Ten members of Insulate Britain have been arrested after walking into oncoming vehicles on a motorway as part of their 16th protest.
A total of 14 demonstrators in several locations took to the M25 to walk on the white lines between the lanes of traffic as part of its campaign of nonviolent civil resistance that has taken place over the past six weeks.
Members are demanding action from the government on home insulation to cut domestic energy waste, a key contributor to the climate crisis.
The group believe insulating Britain to be the “best first step” in cutting carbon emissions – as well as avoiding 8,500 fuel poverty deaths and helping struggling families pay their energy bills over the winter months.
Liam Norton from Insulate Britain said: “In a couple of days Cop26 will start in Glasgow and the eyes of the world will be on this country. Britain should be leading the world with radical plans to decarbonise our society.
“What we have instead is a budget that is yet another act of treason by this government upon its own people. It is a plan that facilitates mass murder. The citizens of this country should be in open revolt. We need change and we need it quickly.
He added: “It is clear that this government has no intention of getting on with the job that they were elected to do. No intention of protecting the country from climate collapse. Our children’s futures have been trashed. Our country sold out. We have been betrayed by the traitors now in power.
“We ask all decent ordinary people to join us, to rise up and take part in nonviolent civil resistance against tyranny.”
Pictures show some protesters walking along the motorway toward oncoming traffic, while others lie down in the lanes to block vehicles on approach – actions described as “extremely dangerous” by Essex Police.
The action follows this the Chancellor’s budget and spending review announced this week.
It was reported that in his budget speech Rishi Sunak failed to use the word “climate” even once, and said he would cut the rate of air passenger duty on domestic flights and freeze fuel duty for the 12th year running.
Tracey Malligan from Insulate Britain said: “I wish I didn’t have to cause disruption, but nonviolent civil resistance is the only thing that will get the job done, it is the only thing that has a hope of working within the short time that we have.
“Within a few years, we will face rising levels of disruption, chaos and tragedy. Extreme weather, floods and crop failure are just the start. Do you have any idea what happens to society and law and order when the food runs out? It’s going to get ugly. Vulnerable elderly folk, families with kids and the disabled will be the first to die.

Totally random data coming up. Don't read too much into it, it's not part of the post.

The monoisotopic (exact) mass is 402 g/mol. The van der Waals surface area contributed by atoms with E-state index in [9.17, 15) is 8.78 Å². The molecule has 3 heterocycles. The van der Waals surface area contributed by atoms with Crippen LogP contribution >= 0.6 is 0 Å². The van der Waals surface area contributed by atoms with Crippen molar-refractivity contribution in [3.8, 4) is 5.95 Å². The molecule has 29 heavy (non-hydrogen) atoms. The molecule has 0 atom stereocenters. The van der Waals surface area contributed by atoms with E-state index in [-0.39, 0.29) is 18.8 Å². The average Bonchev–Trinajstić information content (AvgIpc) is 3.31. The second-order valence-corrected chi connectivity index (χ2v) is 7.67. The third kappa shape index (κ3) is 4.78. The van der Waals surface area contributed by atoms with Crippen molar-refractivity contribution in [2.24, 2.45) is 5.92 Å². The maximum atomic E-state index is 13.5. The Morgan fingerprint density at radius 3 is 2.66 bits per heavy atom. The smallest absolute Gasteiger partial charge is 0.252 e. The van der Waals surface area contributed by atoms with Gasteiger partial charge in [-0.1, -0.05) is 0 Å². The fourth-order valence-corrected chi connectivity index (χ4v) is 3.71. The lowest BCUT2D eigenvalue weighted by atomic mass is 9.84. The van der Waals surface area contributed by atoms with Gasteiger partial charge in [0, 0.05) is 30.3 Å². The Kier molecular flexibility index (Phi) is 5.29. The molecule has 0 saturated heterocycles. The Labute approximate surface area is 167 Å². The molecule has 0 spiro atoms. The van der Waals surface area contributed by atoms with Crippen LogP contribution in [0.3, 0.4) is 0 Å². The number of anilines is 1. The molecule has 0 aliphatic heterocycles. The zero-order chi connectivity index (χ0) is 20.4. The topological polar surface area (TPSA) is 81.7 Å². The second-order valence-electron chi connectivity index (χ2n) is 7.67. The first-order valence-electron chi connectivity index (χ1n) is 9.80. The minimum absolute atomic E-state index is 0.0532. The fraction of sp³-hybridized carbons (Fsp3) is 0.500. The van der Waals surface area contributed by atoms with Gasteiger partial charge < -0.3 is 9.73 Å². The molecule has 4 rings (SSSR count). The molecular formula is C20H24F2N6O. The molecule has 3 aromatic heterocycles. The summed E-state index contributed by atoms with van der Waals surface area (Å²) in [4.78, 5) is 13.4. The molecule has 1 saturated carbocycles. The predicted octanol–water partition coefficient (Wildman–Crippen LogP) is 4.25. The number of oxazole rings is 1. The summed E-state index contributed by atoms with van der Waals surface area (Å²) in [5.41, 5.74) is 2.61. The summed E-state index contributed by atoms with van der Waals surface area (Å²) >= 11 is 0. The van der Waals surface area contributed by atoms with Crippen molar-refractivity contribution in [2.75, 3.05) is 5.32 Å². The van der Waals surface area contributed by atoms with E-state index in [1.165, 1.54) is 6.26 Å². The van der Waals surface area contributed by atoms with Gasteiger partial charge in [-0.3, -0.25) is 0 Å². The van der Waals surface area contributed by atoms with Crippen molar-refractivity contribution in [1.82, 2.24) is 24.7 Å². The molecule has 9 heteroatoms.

“It’s time to stop passively expecting your government to take care of this. They do not have your best interests at heart. It’s time to get off the sidelines and join us.
“Its black and white – we either resist this criminality or we are complicit in it.”
Essex Police were called around 8am on Friday morning with reports that a number of people had been seen walking into the traffic to block both carriageways between Junctions 28 and 29.
Officers removed people from the road and both carriageways were reopened within 30 minutes. Police made total of 10 arrests.
Chief Inspector Lee Devall said: “Not only will incidents of this nature be frustrating for road users trying to reach their destination, walking into fast moving traffic is extremely dangerous.
“I’d like to thank road users today for their patience and understanding. You’ve helped us to clear the area quickly, to keep people safe, minimise disruption, and keep Essex moving.
“Our teams are experienced at dealing with incidents which cause significant disruption and are well prepared for them.”
“We will continue to deal with these incidents robustly.”
It comes as Cop26 is set to begin on Sunday in Glasgow, where 196 world leaders and some 20,000 delegates will come together to commit to reducing carbon emissions in hopes of avoiding a climate emergency.
Register for free to continue reading
Registration is a free and easy way to support our truly independent journalism
By registering, you will also enjoy limited access to Premium articles, exclusive newsletters, commenting, and virtual events with our leading journalists
Already have an account? sign in
Join our new commenting forum
Join thought-provoking conversations, follow other Independent readers and see their replies